For me, a health experience is more like a journey than anything so tidy as a "continuum."

Let's all understand what care and help the patient actually seeks and receives so we can begin to understand what needs to be coordinated and how.

Our expectations of care

Well clearly the nature and quality of care is foundational to our experience. But truthfully, when I seek help, I expect good quality care. I expect my providers to know their stuff and deploy their expertise on my behalf. I also expect that they know what they don't know and will turn for help. And I expect them to understand the full context of both my health history and my personal circumstances that impact my health and treatment.

These expectations are the benchmark by which I evaluate the care I receive.  They colour how I interpret my experience.

Our receipt of care

Overall, the healthcare professionals who care for us deliver care to the utmost of their considerable abilities. While individual providers may deliver top care, lack of coordination may translate their efforts into a poor experience for the person in need who is receiving the care.

It is a different perspective to look at the receiving end of services. 

Our environment of care

We are all sensory beings even, or perhaps especially, when we are unwell or hurt. 

How confident in the care are we when the bathrooms are dirty? How easy is it to wait on uncomfortable chairs staring at dingy walls? How soothing to our anxiety or our ability to sleep with the intermittent code calls blaring forth reminding us that someone else is in distress? Do we have to walk forever from a pricey parking spot to visit a loved one or attend to ourselves? In long term care, do the smells assail us and humiliate us? 

The environment matters more than we know -- to all of us including staff and providers.

Our relationships throughout our experience

When I'm ill or injured, I am scared and anxious. How I am treated impacts me hugely and not just about how I feel about the experience. It affects my ability to move my energy from fear and anxiety to healing and listening.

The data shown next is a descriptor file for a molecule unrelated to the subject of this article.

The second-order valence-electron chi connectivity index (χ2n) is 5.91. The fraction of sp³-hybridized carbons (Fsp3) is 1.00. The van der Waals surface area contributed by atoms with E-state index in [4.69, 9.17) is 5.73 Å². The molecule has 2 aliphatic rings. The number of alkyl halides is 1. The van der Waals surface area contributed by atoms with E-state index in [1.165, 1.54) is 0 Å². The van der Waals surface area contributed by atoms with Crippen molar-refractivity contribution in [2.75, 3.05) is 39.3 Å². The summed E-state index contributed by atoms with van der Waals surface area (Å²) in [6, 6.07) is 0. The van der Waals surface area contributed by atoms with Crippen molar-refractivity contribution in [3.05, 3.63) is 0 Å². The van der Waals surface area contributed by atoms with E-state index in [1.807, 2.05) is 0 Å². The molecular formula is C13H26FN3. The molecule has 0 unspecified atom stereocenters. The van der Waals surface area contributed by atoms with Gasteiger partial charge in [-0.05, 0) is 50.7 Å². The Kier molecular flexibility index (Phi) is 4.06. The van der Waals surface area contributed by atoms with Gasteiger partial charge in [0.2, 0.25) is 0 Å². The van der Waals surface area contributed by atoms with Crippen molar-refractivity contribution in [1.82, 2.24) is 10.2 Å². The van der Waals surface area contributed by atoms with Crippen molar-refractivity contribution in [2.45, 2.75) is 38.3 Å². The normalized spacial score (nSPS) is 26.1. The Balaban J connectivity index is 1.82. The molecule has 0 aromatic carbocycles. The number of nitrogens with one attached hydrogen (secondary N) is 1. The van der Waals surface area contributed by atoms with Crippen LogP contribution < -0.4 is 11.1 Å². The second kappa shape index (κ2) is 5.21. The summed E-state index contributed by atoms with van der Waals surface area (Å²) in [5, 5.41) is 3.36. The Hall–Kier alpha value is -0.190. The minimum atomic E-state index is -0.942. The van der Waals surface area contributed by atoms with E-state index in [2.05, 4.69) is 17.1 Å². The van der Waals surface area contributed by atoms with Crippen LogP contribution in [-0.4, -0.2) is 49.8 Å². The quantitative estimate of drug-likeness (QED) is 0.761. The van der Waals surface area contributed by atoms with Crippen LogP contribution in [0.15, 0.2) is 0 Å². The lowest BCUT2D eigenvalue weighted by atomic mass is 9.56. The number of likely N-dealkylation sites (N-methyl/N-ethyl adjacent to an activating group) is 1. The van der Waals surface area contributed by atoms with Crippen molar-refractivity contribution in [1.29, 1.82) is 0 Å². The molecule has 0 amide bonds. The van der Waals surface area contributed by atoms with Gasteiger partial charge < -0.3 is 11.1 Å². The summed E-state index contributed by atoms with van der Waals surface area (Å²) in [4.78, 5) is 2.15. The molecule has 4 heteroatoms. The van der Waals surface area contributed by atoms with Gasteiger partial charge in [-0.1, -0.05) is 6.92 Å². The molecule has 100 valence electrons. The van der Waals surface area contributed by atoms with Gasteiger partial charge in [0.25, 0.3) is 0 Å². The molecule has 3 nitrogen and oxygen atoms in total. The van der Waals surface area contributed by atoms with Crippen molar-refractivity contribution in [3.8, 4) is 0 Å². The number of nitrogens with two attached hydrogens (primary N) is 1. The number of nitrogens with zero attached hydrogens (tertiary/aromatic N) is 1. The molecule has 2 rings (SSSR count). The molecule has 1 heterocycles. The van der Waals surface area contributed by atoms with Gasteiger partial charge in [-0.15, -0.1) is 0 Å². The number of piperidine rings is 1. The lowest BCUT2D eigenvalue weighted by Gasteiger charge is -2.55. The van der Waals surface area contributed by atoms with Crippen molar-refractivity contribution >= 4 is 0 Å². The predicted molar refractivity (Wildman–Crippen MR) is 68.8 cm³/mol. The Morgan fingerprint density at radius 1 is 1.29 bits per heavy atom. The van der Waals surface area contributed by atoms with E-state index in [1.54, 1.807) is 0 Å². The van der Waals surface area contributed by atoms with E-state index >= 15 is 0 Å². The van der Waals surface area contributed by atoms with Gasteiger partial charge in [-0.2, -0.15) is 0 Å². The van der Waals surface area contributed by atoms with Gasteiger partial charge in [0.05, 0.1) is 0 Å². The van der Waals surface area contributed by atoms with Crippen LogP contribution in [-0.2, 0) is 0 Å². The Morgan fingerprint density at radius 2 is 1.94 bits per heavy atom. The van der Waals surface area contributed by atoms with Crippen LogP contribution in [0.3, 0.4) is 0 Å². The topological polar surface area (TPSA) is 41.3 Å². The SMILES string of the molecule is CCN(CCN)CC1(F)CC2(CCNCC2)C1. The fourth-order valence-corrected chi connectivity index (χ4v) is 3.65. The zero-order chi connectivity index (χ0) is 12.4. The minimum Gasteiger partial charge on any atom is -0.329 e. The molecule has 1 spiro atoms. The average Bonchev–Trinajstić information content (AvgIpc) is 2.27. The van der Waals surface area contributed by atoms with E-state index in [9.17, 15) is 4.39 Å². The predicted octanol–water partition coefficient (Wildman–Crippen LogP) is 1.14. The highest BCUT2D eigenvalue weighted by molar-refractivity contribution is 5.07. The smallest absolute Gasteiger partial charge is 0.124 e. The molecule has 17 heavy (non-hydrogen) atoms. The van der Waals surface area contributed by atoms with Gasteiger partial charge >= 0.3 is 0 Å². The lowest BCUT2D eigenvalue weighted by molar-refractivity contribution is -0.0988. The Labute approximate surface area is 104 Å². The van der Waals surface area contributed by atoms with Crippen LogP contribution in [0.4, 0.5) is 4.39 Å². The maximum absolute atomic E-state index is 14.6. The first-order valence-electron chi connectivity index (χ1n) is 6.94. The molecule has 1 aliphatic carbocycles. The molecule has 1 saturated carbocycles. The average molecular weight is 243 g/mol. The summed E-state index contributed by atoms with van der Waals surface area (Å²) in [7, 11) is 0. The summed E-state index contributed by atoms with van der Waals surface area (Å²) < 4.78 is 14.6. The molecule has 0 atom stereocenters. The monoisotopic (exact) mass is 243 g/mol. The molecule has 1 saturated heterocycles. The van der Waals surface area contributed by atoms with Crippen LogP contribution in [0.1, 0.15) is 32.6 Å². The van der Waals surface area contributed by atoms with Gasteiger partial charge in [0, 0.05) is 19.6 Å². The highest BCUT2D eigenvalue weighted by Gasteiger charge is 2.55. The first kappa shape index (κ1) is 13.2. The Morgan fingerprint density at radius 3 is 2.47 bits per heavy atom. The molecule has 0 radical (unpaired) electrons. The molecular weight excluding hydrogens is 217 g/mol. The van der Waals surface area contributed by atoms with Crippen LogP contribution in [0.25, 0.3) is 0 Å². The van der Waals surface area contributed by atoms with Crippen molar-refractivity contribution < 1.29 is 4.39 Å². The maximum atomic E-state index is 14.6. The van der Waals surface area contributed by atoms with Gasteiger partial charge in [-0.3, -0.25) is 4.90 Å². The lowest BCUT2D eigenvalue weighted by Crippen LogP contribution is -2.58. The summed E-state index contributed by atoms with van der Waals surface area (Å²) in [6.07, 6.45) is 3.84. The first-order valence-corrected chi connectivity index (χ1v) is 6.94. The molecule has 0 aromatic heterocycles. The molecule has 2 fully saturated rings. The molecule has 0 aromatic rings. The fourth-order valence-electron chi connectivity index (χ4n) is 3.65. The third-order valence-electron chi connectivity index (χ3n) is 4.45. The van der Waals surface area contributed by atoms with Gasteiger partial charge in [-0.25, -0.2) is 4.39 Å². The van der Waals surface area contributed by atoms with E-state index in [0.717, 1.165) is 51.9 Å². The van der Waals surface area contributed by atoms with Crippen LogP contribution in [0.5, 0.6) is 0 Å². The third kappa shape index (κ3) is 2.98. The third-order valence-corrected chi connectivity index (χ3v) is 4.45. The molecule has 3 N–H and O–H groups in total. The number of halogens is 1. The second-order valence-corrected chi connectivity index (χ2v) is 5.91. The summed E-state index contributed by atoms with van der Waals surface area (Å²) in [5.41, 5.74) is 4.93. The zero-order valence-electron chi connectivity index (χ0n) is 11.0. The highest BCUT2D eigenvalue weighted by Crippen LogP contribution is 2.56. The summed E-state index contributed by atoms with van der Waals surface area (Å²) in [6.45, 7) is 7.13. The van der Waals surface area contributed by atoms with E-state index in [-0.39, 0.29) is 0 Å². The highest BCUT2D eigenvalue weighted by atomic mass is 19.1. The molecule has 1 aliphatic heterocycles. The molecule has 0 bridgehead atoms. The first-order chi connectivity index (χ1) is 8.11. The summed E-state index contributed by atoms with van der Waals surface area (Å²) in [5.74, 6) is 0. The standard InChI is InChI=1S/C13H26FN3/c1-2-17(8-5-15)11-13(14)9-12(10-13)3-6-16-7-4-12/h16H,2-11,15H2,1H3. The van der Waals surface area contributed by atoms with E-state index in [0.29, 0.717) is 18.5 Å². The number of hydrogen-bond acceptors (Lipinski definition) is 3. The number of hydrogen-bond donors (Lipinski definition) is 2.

Being treated like a slab of meat makes me angry. Being treated like a child pisses me off. This basically eliminates my ability to collaborate in my care. Not a good thing.

And another thing, when I'm screaming in agony and basically can't communicate, I expect my husband to interpret and explain on my behalf. If I see that no one is listening to him, my anxiety goes through the roof. Also not a good thing.

A large portion of the patient experience is about relationships. It may even be the critical portion. After all, if the provider doesn't listen well, they may not get the information they need to make good decisions.  If my caregiver is not listened to, I may be in jeopardy or at least uncomfortable. If my energy is taken up with anything but healing and collaborating on that endeavour, then I won't do well. And a snotty receptionist who ignores me, well that just puts me in a grand state to collaborate with the person who hired him or her!

This isn't just about respect, it is about getting effective results.

Defining patient experience

I will leave the precise definition to those who need this tool. And I encourage all charged with this task to include patients and consider all the elements listed above.

A definition that truly reflects the patient experience, developed together with patients, will clear the way to improving what matters to patients.

Useful reading

There is a useful and comprehensive article worth reading on this: Defining Patient Experience, in the Patient Experience Journal, April 2014.